where the plus or minus sign is determined according to the respective waveform, ||·||2 is the L2 norm operation. The symmetry of the synthetic TM feature is much enhanced, hence is more suitable to represent the fault transient components than the feature obtained in the original TM method.

Summary of the Improved TM Method

The flowchart of the improved TM method are illustrated in Figure 2, and the specific procedures are briefly described as follows.

Figure 2
figure 2

Flowchart of the improved TM method

Step 1: Perform the RVMD on the original signal repetitively with 10 values of the bandwidth balance parameter α, which is selected from the range of [100, 5000] equidistantly.

Step 2: Construct the multi-bandwidth modes by selecting the fault-related modes from the decomposed modes based on the Gini index.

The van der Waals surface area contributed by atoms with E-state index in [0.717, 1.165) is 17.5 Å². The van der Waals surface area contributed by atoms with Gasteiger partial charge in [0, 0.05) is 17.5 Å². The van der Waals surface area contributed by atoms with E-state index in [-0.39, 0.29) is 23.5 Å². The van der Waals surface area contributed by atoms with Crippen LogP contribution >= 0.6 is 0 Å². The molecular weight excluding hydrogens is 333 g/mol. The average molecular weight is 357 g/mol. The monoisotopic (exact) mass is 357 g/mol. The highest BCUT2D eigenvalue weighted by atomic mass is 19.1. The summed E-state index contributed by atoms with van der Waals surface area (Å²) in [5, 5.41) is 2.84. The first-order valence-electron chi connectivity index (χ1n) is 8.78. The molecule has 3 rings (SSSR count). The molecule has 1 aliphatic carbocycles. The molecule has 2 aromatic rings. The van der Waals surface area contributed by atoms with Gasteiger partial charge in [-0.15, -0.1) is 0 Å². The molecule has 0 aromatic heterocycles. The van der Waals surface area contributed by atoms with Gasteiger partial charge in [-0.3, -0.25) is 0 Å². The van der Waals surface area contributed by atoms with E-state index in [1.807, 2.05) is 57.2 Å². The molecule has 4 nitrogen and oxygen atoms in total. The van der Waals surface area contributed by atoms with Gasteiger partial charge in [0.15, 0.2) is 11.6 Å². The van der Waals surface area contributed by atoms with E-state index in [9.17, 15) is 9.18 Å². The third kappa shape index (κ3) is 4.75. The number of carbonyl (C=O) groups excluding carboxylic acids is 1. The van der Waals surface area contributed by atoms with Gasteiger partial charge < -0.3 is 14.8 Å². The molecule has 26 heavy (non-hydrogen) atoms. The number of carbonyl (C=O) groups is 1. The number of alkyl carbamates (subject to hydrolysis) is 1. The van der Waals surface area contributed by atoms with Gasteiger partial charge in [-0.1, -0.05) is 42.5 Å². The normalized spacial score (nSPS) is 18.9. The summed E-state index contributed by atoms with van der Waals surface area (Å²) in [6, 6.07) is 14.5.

Step 3: Employ the proposed TN-LTSA on the matrix of multi-bandwidth modes with k = 30 and d = 2. The manifold output includes two-dimensional data with complementary waveform.

Step 4: Form the symmetric TM feature by the weight-based feature compensation strategy via Eq. (8). The possible bearing fault characteristic period is expected to be easily identified in the obtained symmetric TM feature.

Simulation Analysis

In order to verify the enhanced performance of the improved TM method for extraction of bearing fault-related transients, a test signal consisting of white noise and periodic impulses is simulated by considering a free vibration model with damping as follows:

$$ \begin{gathered} x(n) = A\sum {_{r} e}^{{ - \beta (n - rFs/f_{m} - \tau_{r} )/Fs}} \sin (2{\uppi }f_{1} - \hfill \\ \, (n - rFs/f_{m} - \tau_{r} )/Fs) + \xi (n), \hfill \\ \end{gathered} $$
(9)